(In thousands)  

U.S. Treasury securities

  $ 48,938      $ 33      $ 0      $ 48,971   
 

 

 

   

 

 

   

 

 

   

 

 

 

Total

  $ 48,938      $ 33      $ 0      $ 48,971   
 

 

 

   

 

 

   

 

 

   

 

 

 

 

    December 31, 2010  
    Amortized
Cost
    Gross
Unrealized
Holding
Gains
    Gross
Unrealized
Holding
Losses
    Fair Value  
    (In thousands)  

U.S. Treasury securities

  $ 48,942      $ 19      $ 0      $ 48,961   
 

 

 

   

 

 

   

 

 

   

 

 

 

Total

  $ 48,942      $ 19      $ 0      $ 48,961   
 

 

 

   

 

 

   

 

 

   

 

 

 

The contractual maturities of the Company’s available-for-sale securities on June 30, 2011 and December 31, 2010 were all due within one year.

3. ACCOUNTS AND OTHER RECEIVABLES

 

     June 30,
2011
     December 31,
2010
 
     (In thousands)  

Trade accounts receivable

   $ 908       $ 459   

Receivables from vendors and other

     391         356   
  

 

 

    

 

 

 

Accounts and other receivables

   $ 1,299       $ 815   
  

 

 

    

 

 

 

4. INVENTORIES

 

     June 30,
2011
     December 31,
2010
 
     (In thousands)  

Raw materials and subassemblies

   $ 322       $ 281   

Finished goods

     126         125   
  

 

 

    

 

 

 

Inventories

   $ 448       $ 406   
  

 

 

    

 

 

 

5. PROPERTY AND EQUIPMENT

 

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December 31, December 31,
     June 30,
2011
    December 31,
2010
 
     (In thousands)  

Computer equipment and purchased software

   $ 3,672      $ 3,807   

Machinery and equipment

     730        815   

Furniture and fixtures

     630        630   

Leasehold improvements

     881        881   
                

Total

     5,913        6,133   

Less accumulated depreciation

     (4,447     (4,202
                

Property and equipment, net

   $ 1,466      $ 1,931   
                

6. INTANGIBLES AND OTHER ASSETS

 

December 31, December 31,
     June 30,
2011
    December 31,
2010
 
     (In thousands)  

Patents and trademarks

   $ 22,279      $ 21,074   

Other assets

     279        295   
                

Gross intangibles and other assets

     22,558        21,369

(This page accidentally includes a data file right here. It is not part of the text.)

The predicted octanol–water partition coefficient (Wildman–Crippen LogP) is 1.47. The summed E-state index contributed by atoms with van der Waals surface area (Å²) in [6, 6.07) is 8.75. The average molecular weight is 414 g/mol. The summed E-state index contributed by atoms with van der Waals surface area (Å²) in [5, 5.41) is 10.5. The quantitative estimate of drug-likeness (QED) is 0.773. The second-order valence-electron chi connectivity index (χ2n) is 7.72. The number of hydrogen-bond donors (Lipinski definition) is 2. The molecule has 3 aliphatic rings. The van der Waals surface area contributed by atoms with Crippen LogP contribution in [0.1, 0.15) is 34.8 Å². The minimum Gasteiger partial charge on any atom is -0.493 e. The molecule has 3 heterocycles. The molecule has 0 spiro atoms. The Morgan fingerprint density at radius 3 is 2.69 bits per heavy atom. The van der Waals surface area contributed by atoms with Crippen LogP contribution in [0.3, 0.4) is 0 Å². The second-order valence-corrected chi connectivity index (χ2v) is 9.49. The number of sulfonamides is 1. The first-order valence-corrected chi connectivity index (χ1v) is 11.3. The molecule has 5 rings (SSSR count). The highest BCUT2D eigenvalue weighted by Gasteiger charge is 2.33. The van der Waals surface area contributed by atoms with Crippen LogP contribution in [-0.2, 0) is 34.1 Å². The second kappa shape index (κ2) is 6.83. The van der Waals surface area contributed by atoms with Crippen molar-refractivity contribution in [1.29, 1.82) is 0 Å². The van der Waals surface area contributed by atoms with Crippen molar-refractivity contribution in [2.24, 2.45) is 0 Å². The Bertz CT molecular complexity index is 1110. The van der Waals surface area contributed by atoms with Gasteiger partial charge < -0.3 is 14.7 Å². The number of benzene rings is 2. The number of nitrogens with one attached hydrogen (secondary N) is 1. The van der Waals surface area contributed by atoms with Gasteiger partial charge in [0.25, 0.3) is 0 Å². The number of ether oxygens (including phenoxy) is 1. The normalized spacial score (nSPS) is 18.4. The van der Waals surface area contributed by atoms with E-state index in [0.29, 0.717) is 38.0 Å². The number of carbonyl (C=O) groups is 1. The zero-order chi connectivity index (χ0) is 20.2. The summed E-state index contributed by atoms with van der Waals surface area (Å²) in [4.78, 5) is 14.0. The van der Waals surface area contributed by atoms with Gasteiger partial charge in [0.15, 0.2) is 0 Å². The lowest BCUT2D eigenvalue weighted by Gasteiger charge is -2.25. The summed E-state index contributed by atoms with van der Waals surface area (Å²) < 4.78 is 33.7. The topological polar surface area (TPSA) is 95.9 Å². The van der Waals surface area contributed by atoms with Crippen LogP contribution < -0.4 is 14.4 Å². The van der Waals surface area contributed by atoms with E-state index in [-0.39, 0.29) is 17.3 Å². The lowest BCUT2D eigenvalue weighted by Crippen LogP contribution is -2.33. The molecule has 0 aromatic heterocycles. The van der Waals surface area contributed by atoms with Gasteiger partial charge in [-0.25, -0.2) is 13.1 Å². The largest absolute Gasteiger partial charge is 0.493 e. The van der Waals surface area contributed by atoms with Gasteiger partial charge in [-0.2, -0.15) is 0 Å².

Accumulated amortization of patents and trademarks

     (9,359     (9,013
                

Intangibles and other assets, net

   $ 13,199      $ 12,356   
                

The Company amortizes its intangible assets related to patents and trademarks, over their estimated useful lives, generally 10 years. Amortization of intangibles excluding impairments or abandonments was as follows:

 

     Three Months Ended
June  30,
     Six Months Ended
June  30,
 
     2011      2010      2011      2010  
     (In thousands)      (In thousands)  

Amortization of Intangibles - excluding impairments or abandonments

   $ 217       $ 204       $ 414       $ 419   
                                   

The estimated remaining annual amortization expense for intangible assets as of June 30, 2011 was as follows:

 

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     Estimated
Amortization
Expense
 
     (In thousands)  

Remainder of 2011

   $ 500   

2012

     1,100   

2013

     1,300   

2014

     1,400   

2015

     1,400   

Thereafter

     7,200   
  

 

 

 

Total

   $ 12,900   
  

 

 

 

Patents in process included in patents and trademarks were as follows:

 

     June 30,
2011
     December 31,
2010
 
     (In thousands)  

Patents in process

   $ 7,916       $ 7,382   
  

 

 

    

 

 

 

7. COMPONENTS OF OTHER CURRENT LIABILITIES AND DEFERRED REVENUE AND CUSTOMER ADVANCES

 

     June 30,
2011
     December 31,
2010
 
     (In thousands)  

Accrued legal

   $ 322       $ 543   

Income taxes payable

     28         55   

Other current liabilities

     618         890   
  

 

 

    

 

 

 

Total other current liabilities